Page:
Tragedy Strikes Twice for Local Woman
Susan Cox did the unthinkable—she drove herself to the hospital, even though she thought she could be having a heart attack.
Her children had already been through so much when they lost their father to heart disease, so she didn’t want them to see her leave in an ambulance.
Susan said, “Just two years ago my husband Randy was at St. Elizabeth for heart surgery. That was the most difficult time of my life. Randy was everything to me, we were together for 20 years.”
After Randy suffered a heart attack, Dr. Victor Schmelzer performed triple-bypass surgery. Soon after surgery, Randy suffered a stroke. When he woke, he remembered the names of family members, but most of his memories appeared to be gone. Randy then went to rehab to get stronger, but he suffered a second heart attack and stroke. He returned to St. Elizabeth for care and in the end was under the care of Hospice.
“Dr. Schmelzer was there for me every step of the way when Randy was sick. Not only was he caring for Randy, he was there for me. He would always ask how I was doing, put a hand on my shoulder, or sometimes let me cry in his arms,” Susan said. “Although Randy didn’t make it, Dr. Schmelzer did everything he could for Randy and my family. He was unbelievably good to me.”
Nine months later, Susan arrived at St. Elizabeth Edgewood Emergency Department and learned she was having a heart attack and would need surgery. There was one thing Susan was sure of when she arrived, she wanted Dr. Schmelzer to care for her.
“I found out I had small arteries and they may need to transfer me for surgery. But I knew if anyone could take good care of me, it was St. Elizabeth and Dr. Schmelzer, and so I stayed at St. Elizabeth for surgery.”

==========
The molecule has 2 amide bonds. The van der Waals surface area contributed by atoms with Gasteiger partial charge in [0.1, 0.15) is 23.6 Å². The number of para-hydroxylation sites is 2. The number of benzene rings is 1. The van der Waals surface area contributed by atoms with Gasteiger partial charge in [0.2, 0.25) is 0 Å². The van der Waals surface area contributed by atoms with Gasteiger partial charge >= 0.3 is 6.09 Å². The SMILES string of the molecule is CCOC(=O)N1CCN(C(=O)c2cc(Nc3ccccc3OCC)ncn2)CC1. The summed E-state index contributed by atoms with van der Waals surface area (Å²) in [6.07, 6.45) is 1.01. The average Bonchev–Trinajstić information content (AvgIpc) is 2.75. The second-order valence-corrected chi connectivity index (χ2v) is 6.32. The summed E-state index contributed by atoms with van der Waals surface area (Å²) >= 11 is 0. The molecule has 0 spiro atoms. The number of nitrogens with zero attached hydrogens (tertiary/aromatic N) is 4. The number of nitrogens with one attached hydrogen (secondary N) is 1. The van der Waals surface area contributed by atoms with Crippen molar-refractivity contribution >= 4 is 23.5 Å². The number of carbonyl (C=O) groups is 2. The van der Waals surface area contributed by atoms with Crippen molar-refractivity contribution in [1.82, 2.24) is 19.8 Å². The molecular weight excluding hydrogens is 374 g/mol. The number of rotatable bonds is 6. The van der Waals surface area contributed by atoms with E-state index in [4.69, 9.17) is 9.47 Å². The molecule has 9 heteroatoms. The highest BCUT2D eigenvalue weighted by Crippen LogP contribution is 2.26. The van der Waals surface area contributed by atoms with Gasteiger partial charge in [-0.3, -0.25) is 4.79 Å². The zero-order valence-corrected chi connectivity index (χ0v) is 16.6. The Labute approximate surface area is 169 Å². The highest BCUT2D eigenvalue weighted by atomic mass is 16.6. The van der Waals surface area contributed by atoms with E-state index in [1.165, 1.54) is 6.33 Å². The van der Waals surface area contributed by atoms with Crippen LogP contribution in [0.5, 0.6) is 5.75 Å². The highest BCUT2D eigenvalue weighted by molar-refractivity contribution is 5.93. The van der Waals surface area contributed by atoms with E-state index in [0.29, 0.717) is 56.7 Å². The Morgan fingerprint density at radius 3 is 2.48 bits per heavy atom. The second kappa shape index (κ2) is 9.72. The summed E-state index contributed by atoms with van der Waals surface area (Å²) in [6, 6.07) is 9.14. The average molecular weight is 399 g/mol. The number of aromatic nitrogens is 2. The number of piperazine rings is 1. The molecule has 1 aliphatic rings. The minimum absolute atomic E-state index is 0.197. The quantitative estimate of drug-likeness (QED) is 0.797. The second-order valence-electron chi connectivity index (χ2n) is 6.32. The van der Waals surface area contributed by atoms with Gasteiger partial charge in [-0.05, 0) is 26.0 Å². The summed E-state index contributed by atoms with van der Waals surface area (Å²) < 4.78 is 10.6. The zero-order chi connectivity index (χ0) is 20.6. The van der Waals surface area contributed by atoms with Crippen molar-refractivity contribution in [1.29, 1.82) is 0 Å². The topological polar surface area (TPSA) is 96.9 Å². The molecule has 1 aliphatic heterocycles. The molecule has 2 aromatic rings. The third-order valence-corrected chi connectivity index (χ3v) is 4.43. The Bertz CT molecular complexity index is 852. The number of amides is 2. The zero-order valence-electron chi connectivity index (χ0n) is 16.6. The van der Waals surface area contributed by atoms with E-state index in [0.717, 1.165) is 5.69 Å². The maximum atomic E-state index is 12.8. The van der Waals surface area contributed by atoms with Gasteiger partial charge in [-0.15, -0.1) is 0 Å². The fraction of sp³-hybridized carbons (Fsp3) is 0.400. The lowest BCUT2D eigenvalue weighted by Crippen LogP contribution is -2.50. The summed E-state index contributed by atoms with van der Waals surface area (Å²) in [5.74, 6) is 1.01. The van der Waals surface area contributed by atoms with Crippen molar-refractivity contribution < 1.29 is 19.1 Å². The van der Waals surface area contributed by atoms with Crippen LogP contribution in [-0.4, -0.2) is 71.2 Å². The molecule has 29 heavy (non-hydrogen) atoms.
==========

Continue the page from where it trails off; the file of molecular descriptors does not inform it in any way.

Dr. Schmelzer discussed his care for Susan and her family, “I had the opportunity to become acquainted with Ms. Cox and her family while taking care of her husband, Randy, a few years ago. It’s extremely gratifying when family members of previous patients choose our team at St. Elizabeth Heart and Vascular Institute for their heart care.”
Dr. Schmelzer added, “When Ms. Cox needed surgery we took into consideration that she has school-age children that relied on her every day. Getting to know our patients and their unique life circumstances is an important element in our ability to provide the personalized care for each and every patient that they deserve. Our staff, nurses, and physicians work together daily to meet the unique needs of every patient and their families.”
Susan believes it takes a special kind of person to care for someone when they are at their weakest, and she felt that kindness throughout her experience with her husband and during her care.
Susan said, “Dr. Schmelzer means so much to me. I can’t say enough about the support and compassion he gave me when my husband was sick. He is one of the kindest people I have ever met. Then when I needed surgery, he was there for me again.”
After surgery, Susan attended the St. Elizabeth Cardiac Rehabilitation program. Today, she is doing well—she has quit smoking, exercises regularly and eats a healthy diet.
Many women, like Susan, don’t immediately recognize the symptoms of a heart attack, because they might not experience classic chest pain. Instead, women are likely to experience symptoms such as:
- Shortness of breath
- Overall discomfort and fatigue
Susan hopes not to need another heart surgery, but she knows, “if I ever need Dr. Schmlezer or St. Elizabeth, they will be there for me.” She added,”I will also never drive myself to the Emergency Department if I think I am having a heart attack.”
Learn more about heart attack symptoms.